Town was the most likely spot to find something happening on a night patrol, and Jericho had been pretty happy to discover a couple of drunk kids to cut the tedium.
But writing tickets was nothing compared to explosions. He grinned as he called in to central dispatch and requested firefighters and extra police.
This was more like it.
His excitement turned into something else, something cold and tight in his belly, as he drew closer to the flames licking the night sky and realized just which building was on fire.
This wasn’t a fun adventure, it was a dangerous situation. Someone might have been killed if they’d been caught in that blast.
He parked the cruiser across the road to block any oncoming traffic. He was the first person on the scene, as far as he could tell, so there was no one to see him as he jumped out of the car and ran toward the burning building.
The heat was too intense for him to get much closer than the edge of the parking lot.
He stood there and stared, barely aware of the churning in his stomach and the cold sweat on his skin.
The building blazing in front of him was Kelly’s, the bar owned by Wade Granger.
And if Wade had been inside when the building exploded, there was no way he could have survived.
Jericho still had Wade’s cell number, and he fumbled with his phone and stabbed at the screen, sending a silent prayer to anyone who might be listening, anyone who might care, as he waited for the number to connect.
When Wade’s voice mail clicked in, Jericho wanted to scream in frustration. Instead he said, “Wade, it’s Jericho. There’s a problem at the bar. Give me a call as soon as you can, okay? As soon as you get this message. Call me. Now.”
It wasn’t enough. Jericho wanted to spill his soul, confess to everything he’d felt over the years, and everything he hadn’t felt when he’d been with anyone but Wade. He wanted to set it all straight, stop wasting time, stop fighting something that could never be beaten.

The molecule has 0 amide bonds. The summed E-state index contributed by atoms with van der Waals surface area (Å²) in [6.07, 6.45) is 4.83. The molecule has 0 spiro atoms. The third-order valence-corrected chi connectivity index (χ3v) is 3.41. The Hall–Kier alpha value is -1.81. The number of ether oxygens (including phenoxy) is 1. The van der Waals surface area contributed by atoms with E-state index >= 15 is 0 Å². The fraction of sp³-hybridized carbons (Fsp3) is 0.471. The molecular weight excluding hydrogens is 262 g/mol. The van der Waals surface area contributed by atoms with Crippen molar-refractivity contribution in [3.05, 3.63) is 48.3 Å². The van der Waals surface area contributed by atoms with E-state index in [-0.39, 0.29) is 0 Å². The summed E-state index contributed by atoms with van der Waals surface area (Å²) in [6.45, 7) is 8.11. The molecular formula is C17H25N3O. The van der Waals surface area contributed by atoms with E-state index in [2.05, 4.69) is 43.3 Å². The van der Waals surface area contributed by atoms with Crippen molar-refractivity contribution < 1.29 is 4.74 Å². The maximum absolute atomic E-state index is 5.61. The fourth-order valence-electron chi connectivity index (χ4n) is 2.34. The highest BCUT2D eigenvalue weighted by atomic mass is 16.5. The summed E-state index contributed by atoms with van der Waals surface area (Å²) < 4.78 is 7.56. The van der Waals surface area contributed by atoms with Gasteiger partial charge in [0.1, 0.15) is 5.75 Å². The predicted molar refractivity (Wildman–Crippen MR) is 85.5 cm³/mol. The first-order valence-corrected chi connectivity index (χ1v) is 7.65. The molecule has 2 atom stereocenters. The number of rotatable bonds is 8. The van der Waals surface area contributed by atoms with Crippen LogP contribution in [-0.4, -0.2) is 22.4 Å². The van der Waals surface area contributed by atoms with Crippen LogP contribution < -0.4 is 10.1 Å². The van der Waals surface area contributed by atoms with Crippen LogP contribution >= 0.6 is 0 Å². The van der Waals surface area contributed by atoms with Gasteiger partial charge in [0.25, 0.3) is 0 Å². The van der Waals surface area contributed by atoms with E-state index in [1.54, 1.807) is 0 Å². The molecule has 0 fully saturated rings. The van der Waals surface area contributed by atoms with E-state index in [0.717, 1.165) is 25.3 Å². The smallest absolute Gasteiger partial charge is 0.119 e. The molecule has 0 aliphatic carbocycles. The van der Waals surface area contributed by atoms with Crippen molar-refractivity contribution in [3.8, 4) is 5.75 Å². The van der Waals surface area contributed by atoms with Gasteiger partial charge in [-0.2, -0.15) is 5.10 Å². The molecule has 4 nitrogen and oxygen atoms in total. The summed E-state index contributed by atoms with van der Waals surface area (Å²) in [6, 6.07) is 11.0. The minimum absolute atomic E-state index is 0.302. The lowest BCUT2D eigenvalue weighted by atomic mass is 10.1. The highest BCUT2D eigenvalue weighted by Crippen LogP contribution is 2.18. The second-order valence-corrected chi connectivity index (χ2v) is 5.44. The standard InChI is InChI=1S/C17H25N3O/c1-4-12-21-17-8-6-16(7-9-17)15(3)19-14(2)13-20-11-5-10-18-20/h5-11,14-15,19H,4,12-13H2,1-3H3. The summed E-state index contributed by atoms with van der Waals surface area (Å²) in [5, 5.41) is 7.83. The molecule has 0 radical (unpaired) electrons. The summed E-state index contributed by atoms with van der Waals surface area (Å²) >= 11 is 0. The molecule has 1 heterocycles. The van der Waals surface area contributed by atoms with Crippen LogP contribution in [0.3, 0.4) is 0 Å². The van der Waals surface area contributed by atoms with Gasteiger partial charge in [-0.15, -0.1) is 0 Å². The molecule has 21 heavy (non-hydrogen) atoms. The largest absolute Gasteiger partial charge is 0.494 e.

But if Wade had been in that building, it was too late for any of that.
So Jericho shoved his phone back in his jacket pocket and tried to focus on his job. His hands were shaking a little as he unrolled the crime-scene tape, but by the time the volunteer fire fighters started arriving, he was under better control.
He even managed not to punch the young asshole who sneered at the remains of the bar and said, “You want us to take it slow? No point risking our lives for scumbags like that, right?”
“Follow your standard procedure,” Jericho growled, and then stalked away before the kid said anything else.
It was hypocritical to judge the firefighter. He’d been pretty gleeful himself on the drive over, until he realized whose property was involved. And first responders often developed a sort of black humor as a way to deal with the trauma of their jobs.
It was Jericho’s reaction that was unusual, not the kid’s.
He checked his phone, then stared at the flames. They were starting to die down on their own and the firefighters seemed to be spending most of their time on the nearby buildings, making sure the fire didn’t spread.
Apparently they’d given up on salvaging anything from the bar. Anything, anyone . . .
Jericho’s phone vibrated in his hand, and he flipped it around to see the screen so fast he almost dropped it.
The last texts between him and Wade had come from Jericho’s side, sending information about where his kidnapped half siblings were being held. Now the message came in the opposite direction.
Building is empty. No need for heroics.